By Woo Jae-yeon
SEOUL, Aug. 1 (Yonhap) -- It is hard to define Coco Capitan's art world. The Spanish artist's work crosses over photography, paintings, videos, murals and even handwriting. Her versatility might demonstrate the artist is still evolving. After all, she is only 26.
Though being young, she has successfully made her presence felt throughout global fashion houses and the art world, especially after her collaboration with Gucci in 2017, where her witty, distinctive scrawled handwriting that captured the anxiety and aspiration of young people was turned into a collection.
The Spanish-born, London-based artist and photographer has her Asia debut exhibition titled "Is It Tomorrow Yet?" at the Daelim Museum in Seoul, with some 150 pieces of her signature works on display.
"We have been following young artists who cross over many different genres to express themselves. ... We believe Coco Capitan sends many resonating messages to her peers," said the museum's curator Ahn Ju-hui during a press event at the museum Wednesday.
"We have faith in her potential. This exhibition is a new challenge for us as well. We believe this will be a new and refreshing show."
The massive collections of her work on view include her early photography on herself while spending time alone on a Spanish island in 2011. At the press event, the artist said those self-portraits were her own way of finding her true self, having some alone time to reflect on herself and thinking about who she wanted to be and how she expected others to perceive her.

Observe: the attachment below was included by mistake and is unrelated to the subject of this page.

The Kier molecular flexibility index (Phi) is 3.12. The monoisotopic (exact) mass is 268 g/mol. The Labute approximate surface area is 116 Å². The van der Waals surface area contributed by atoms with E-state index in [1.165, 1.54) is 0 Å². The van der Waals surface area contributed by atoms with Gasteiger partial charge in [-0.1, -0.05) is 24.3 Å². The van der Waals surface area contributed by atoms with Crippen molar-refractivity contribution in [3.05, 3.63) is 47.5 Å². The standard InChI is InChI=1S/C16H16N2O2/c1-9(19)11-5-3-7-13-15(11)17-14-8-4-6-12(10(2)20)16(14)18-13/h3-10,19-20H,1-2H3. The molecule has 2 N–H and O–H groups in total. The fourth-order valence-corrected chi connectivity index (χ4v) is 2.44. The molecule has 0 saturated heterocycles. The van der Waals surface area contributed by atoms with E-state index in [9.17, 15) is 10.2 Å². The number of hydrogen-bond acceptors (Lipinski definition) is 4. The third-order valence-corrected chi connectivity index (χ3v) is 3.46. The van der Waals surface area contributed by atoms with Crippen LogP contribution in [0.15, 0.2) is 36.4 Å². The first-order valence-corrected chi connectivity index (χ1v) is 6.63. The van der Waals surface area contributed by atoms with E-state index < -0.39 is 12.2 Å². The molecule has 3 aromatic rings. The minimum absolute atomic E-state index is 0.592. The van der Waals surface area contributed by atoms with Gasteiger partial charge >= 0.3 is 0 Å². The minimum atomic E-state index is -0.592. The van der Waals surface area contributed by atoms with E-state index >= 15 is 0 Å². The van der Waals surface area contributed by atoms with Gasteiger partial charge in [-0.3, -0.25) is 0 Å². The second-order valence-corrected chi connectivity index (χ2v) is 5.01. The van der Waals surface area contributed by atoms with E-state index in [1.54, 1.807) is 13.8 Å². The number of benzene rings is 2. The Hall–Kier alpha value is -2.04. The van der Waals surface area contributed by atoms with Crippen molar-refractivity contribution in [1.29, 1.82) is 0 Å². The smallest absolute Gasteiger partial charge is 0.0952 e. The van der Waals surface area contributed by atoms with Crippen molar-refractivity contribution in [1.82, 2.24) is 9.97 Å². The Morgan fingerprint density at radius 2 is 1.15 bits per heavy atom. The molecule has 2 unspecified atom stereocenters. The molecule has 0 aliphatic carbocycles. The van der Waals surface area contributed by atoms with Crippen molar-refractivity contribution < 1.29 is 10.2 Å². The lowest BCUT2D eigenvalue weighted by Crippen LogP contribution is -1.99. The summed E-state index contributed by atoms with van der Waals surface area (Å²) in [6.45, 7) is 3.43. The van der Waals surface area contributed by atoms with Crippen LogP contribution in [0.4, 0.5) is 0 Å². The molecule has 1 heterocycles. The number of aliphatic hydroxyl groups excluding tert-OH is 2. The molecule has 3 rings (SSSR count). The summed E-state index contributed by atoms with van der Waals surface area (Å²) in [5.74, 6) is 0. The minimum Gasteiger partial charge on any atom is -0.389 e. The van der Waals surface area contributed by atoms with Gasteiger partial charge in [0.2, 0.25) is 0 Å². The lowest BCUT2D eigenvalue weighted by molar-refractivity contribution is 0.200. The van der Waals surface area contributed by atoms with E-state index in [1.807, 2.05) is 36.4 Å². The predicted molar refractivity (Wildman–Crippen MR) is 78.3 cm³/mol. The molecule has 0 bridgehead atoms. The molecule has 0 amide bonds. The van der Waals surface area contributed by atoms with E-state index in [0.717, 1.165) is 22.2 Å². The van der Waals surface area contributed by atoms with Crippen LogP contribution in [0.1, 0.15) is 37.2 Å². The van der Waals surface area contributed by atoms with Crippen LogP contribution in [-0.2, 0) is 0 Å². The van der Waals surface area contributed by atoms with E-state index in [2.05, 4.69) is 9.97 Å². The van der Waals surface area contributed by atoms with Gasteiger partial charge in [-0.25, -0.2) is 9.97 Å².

Her memo is being displayed next to her photos.
"I just did this because I enjoy it. And that should be a reason to do something. This is how I see myself; This is how I would like to be seen. You might like or dislike me, but I was able to introduce something."
Through the section to show photos she has shot for fashion magazines, she pushes the boundary of fashion photography by focusing more on models' poses and facial expressions than the fashion itself.
On the collaboration with the Italian luxury fashion house Gucci, she said the work has "changed the way I think about my own art." It was very surprising to see that the company was more interested in her works involving text than her photos, she said.
Her own handwritten statements that were featured on Gucci's ready-to-wear pieces include "I want to go back to believing a story," "What are we going to do with all this future?" "Common sense is not that common" and "Tomorrow is now yesterday."
She became even more surprised to see all the reactions following the release of her collaborative collection and how her art had commercial implications on fashion.
With many genre-busting attempts, she realized the line between art and commerce is very blurry these days and artists should see the possibilities of playing on both grounds.
The artist was born and grew up in southern Spain and moved to London at the age of 18 to study fashion photography at London College of Fashion. Later she attended the Royal College of Art to earn a master's degree.
"It is important to have goals and not to be overwhelmed by media reactions. I don't think about success or how other people perceive my work. My primary goal is to make interesting works," she said.
The exhibition runs from Aug. 2 to Jan. 27.
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